Team culture defines a team’s identity, and it can really limit a team’s success. Strength and conditioning is an important component of a team’s culture. Besides the fitness aspect, strength and conditioning helps to mold a team’s identity and its ability to work together. It does this by creating shared experiences for the team, developing an athletic work ethic, and demanding discipline and accountability.
Strength and conditioning is about more than working out. That’s why simply liking to work out won’t make you a good strength and conditioning coach. As a strength and conditioning coach, you have to be able to enhance a “team.”
Four Pillars Of A Successful Team
- Work Ethic
Accountability is the idea that we are responsible for our actions. This is essential to a successful team. Athletes have to understand and own their actions. This is the only way they can learn from mistakes. This means that coaches need to help athletes understand when they’ve made a mistake and give them a chance to learn and grow from it. It also means that coaches have to model accountability. Coaches make mistakes too, and they have to own and learn from their mistakes rather than pass the buck.
In the strength and conditioning setting, accountability can be pretty straightforward. Did you move the weights or not? Were you on time or not? Was your conduct in the weight room appropriate? Did you perform the exercises correctly? These are all opportunities that strength and conditioning coaches have to teach the concept of accountability. For each of these, athletes need to be held accountable and given the opportunity to learn.
Discipline encompasses the team acting in an orderly, rule-following, morally correct way. This is a standard that is set by the coach. The coach sets rules and expectations, then holds athletes to observe and fulfill them, with consequences and praise. Coaches get into trouble with this when they have exceptions for their expectations.
For example, everyone has to be on time for a meeting except the star athlete. When a coach grants an exception, the culture begins to break down, which shows itself in poor attendance at practice, lack of respect for the coaching staff and each other, failing to take practice seriously and having a poor attitude during games.
The strength and conditioning setting is a great place to teach the concept of discipline. Are the athletes on time for the session? What happens if they are late? Are athletes expected to dress for strength and conditioning in a certain way? What happens if they don’t? Are they expected to rack their weights when they’re done? Again, what happens if they don’t? Should they treat the coaches a certain way? The list of opportunities to create an orderly, rule-following, moral culture are endless in the strength and conditioning setting.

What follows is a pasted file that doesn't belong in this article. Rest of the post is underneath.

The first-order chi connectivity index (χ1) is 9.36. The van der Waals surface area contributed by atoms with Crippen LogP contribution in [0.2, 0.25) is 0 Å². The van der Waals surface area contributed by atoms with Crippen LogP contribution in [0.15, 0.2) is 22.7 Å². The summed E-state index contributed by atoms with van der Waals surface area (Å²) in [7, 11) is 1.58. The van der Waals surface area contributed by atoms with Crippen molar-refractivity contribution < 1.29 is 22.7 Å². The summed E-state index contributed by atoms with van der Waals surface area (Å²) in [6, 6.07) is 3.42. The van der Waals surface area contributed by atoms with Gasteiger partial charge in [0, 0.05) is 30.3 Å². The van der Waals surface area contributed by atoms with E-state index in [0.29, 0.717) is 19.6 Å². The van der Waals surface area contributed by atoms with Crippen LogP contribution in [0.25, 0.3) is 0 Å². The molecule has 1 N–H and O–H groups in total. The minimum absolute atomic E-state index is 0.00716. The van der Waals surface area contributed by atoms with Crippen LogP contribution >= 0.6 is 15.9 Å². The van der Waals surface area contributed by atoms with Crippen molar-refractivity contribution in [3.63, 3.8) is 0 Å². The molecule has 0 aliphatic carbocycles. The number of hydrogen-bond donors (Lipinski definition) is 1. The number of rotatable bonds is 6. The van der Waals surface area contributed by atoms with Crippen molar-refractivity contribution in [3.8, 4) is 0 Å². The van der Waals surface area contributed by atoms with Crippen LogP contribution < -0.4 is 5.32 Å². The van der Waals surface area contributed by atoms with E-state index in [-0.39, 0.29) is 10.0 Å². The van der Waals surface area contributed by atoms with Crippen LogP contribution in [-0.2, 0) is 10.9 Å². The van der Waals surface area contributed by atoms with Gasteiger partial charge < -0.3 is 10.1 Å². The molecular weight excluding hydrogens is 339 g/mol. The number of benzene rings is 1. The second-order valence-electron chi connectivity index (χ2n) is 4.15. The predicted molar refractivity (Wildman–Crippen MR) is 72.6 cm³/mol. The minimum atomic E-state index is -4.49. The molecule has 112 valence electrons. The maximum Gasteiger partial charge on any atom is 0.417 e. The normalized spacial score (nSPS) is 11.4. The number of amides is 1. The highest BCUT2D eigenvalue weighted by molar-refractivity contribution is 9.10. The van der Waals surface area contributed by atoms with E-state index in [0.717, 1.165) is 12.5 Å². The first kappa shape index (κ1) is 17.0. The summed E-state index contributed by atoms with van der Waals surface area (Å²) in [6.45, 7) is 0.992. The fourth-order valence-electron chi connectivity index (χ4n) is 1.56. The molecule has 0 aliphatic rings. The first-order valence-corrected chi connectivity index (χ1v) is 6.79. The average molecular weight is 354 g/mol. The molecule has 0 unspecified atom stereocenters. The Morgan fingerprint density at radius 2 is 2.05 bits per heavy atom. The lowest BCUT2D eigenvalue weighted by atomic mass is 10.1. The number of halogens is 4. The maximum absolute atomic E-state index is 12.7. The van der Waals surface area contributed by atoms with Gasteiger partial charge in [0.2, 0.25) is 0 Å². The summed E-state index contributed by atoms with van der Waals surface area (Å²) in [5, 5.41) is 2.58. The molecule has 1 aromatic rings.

Work ethic refers to how much effort athletes put into practice and games. Are athletes trying, doing their best, or are they just going through the motions? This is also set by the coach. Does the coach take practices and training seriously? Are they really stressed, or is the coach just going through the motions? One way that coaches can set this expectation is by rewarding effort. For example, do the athletes who consistently show up and train hard get playing time? When the star athlete does not buy into this and is rewarded for a lack of effort, this sabotages the importance of work ethic.
The strength and conditioning setting should enhance an athlete’s work ethic. Do athletes show up for training? Do they put in effort or just go through the motions? Are they present for 6 a.m. conditioning sessions when it’s cold outside? If they cannot be relied upon to do these things, how can their teammates count on them in the fourth quarter?
Sports, especially team sports, are about serving something larger than yourself. Your individual efforts may help your team win, but only if you work together with the rest of the team. There are times when you have to take a lesser role so that your team can perform better. There are also times when you have to step up and do more than you thought you could for your team to perform better. One of the worst mistakes a coach can make is to glorify individual efforts. These successes should be acknowledged, but they should not be rewarded with trophies, stickers, medals, etc. Why? Because this sends the message that individual accomplishments are more important than team accomplishments, and this can be destructive to a team’s functioning.
Much of setting a team’s culture is about the coach. The coach sets the expectations and must model them. Athletes can always detect fakes. Having said that, coaches can also destroy a team’s culture by making exceptions. When we expect different things from second-stringers than we do of the starters, we are going to have a problem. So in addition to setting expectations and modeling them, coaches have to be consistent in their expectations and apply them uniformly to everyone.